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Journal of Korean Neurosurgical Society > Volume 57(6); 2015 > Article
Smith: Moyamoya Biomarkers

Abstract

Moyamoya disease (MMD) is an arteriopathy of the intracranial circulation predominantly affecting the branches of the internal carotid arteries. Heterogeneity in presentation, progression and response to therapy has prompted intense study to improve the diagnosis and prognosis of this disease. Recent progress in the development of moyamoya-related biomarkers has stimulated marked interest in this field. Biomarkers can be defined as biologically derived agents-such as specific molecules or unique patterns on imaging-that can identify the presence of disease or help to predict its course. This article reviews the current categories of biomarkers relevant to MMD-including proteins, cells and genes-along with potential limitations and applications for their use.

INTRODUCTION

Moyamoya is a progressive arteriopathy of unclear etiology that predominantly affects the major branches of the internal carotid arteries58,68). First described in Japan, this disorder was initially characterized by radiographic criteria, as defined by Suzuki and Takaku68). These elegant anatomic studies have served as the foundation underlying decades of clinical and laboratory efforts to better understand this disease. Over time, it has increasingly become apparent that these angiographic findings represent a multitude of distinct pathophysiologic processes that manifest a shared radiographic signature9,58).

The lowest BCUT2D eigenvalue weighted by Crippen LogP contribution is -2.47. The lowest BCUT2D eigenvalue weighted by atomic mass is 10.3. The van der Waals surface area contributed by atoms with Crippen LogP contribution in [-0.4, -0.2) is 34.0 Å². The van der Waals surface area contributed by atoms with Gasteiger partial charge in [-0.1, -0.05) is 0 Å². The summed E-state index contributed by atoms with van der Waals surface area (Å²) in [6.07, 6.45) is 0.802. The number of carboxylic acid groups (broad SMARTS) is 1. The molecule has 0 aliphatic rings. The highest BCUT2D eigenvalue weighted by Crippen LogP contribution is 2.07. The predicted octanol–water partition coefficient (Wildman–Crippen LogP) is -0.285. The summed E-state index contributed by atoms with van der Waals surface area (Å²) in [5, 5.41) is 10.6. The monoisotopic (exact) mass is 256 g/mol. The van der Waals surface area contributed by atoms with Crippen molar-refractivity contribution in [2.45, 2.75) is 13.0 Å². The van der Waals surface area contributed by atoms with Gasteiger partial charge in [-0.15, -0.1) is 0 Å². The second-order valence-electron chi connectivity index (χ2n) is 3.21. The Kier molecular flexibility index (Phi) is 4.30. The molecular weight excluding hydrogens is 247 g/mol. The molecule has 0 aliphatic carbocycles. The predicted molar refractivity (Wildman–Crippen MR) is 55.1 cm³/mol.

Initially, this concept of multiple conditions culminating in a common end pathway was acknowledged by the distinction between moyamoya "disease" (bilateral arteriopathy existing in isolation) and moyamoya "syndrome" (either unilateral arteriopathy or arteriopathy found in conjunction with some other medical disorder)9,58). By convention, the arteriopathies are usually collectively referred to as "moyamoya disease" (MMD). This awareness of heterogeneity in clinical presentation has prompted research focused on the development of techniques capable of better defining MMD. One area with the potential to advance the diagnosis, prognosis and understanding of MMD is the field of biomarkers.
Biomarkers are defined as "any substance, structure, or process that can be measured in the body or its products and influence or predict the incidence of outcome or disease"66). In essence, biomarkers are biological "fingerprints" that can be used by clinicians to identify a specific disease. Broadly speaking, this definition can include physiological signs that are associated with a clinical phenotype, anatomic structures that can be identified radiographically as a distinct signature, molecular "fingerprints" of specific proteins measured in patient samples, unique cell types associated with disease or genetic mutations. This manuscript summarizes current biomarkers relevant to the diagnosis of MMD, including phenotypes, radiographic findings, proteins, circulating cells and genetic/epigenetic markers, followed by discussion of how they could be employed in practice.